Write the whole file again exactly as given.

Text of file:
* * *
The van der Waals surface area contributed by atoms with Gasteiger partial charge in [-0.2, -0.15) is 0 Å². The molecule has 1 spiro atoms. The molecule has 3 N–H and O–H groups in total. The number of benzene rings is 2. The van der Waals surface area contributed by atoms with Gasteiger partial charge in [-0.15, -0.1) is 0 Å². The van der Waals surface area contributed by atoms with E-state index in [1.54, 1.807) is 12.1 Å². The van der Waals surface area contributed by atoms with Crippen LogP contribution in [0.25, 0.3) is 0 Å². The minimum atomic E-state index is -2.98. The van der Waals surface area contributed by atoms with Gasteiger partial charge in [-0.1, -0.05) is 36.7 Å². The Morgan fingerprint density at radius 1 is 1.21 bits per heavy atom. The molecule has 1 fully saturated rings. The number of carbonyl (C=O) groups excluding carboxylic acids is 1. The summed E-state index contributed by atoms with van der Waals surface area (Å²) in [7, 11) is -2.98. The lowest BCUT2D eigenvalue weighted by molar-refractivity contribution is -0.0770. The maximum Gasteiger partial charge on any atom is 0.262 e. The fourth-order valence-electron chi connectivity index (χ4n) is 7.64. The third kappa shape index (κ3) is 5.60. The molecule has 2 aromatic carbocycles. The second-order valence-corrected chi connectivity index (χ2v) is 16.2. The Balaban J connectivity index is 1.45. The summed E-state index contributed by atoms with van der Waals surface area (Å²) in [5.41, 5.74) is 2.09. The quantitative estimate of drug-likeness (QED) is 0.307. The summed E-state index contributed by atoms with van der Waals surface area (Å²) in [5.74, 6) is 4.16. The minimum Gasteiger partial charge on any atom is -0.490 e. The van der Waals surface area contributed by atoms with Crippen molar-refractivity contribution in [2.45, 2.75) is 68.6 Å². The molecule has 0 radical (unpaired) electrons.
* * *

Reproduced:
The van der Waals surface area contributed by atoms with Gasteiger partial charge in [-0.2, -0.15) is 0 Å². The molecule has 1 spiro atoms. The molecule has 3 N–H and O–H groups in total. The number of benzene rings is 2. The van der Waals surface area contributed by atoms with Gasteiger partial charge in [-0.15, -0.1) is 0 Å². The van der Waals surface area contributed by atoms with E-state index in [1.54, 1.807) is 12.1 Å². The van der Waals surface area contributed by atoms with Crippen LogP contribution in [0.25, 0.3) is 0 Å². The minimum atomic E-state index is -2.98. The van der Waals surface area contributed by atoms with Gasteiger partial charge in [-0.1, -0.05) is 36.7 Å². The Morgan fingerprint density at radius 1 is 1.21 bits per heavy atom. The molecule has 1 fully saturated rings. The number of carbonyl (C=O) groups excluding carboxylic acids is 1. The summed E-state index contributed by atoms with van der Waals surface area (Å²) in [7, 11) is -2.98. The lowest BCUT2D eigenvalue weighted by molar-refractivity contribution is -0.0770. The maximum Gasteiger partial charge on any atom is 0.262 e. The fourth-order valence-electron chi connectivity index (χ4n) is 7.64. The third kappa shape index (κ3) is 5.60. The molecule has 2 aromatic carbocycles. The second-order valence-corrected chi connectivity index (χ2v) is 16.2. The Balaban J connectivity index is 1.45. The summed E-state index contributed by atoms with van der Waals surface area (Å²) in [5.41, 5.74) is 2.09. The quantitative estimate of drug-likeness (QED) is 0.307. The summed E-state index contributed by atoms with van der Waals surface area (Å²) in [5.74, 6) is 4.16. The minimum Gasteiger partial charge on any atom is -0.490 e. The van der Waals surface area contributed by atoms with Crippen molar-refractivity contribution in [2.45, 2.75) is 68.6 Å². The molecule has 0 radical (unpaired) electrons.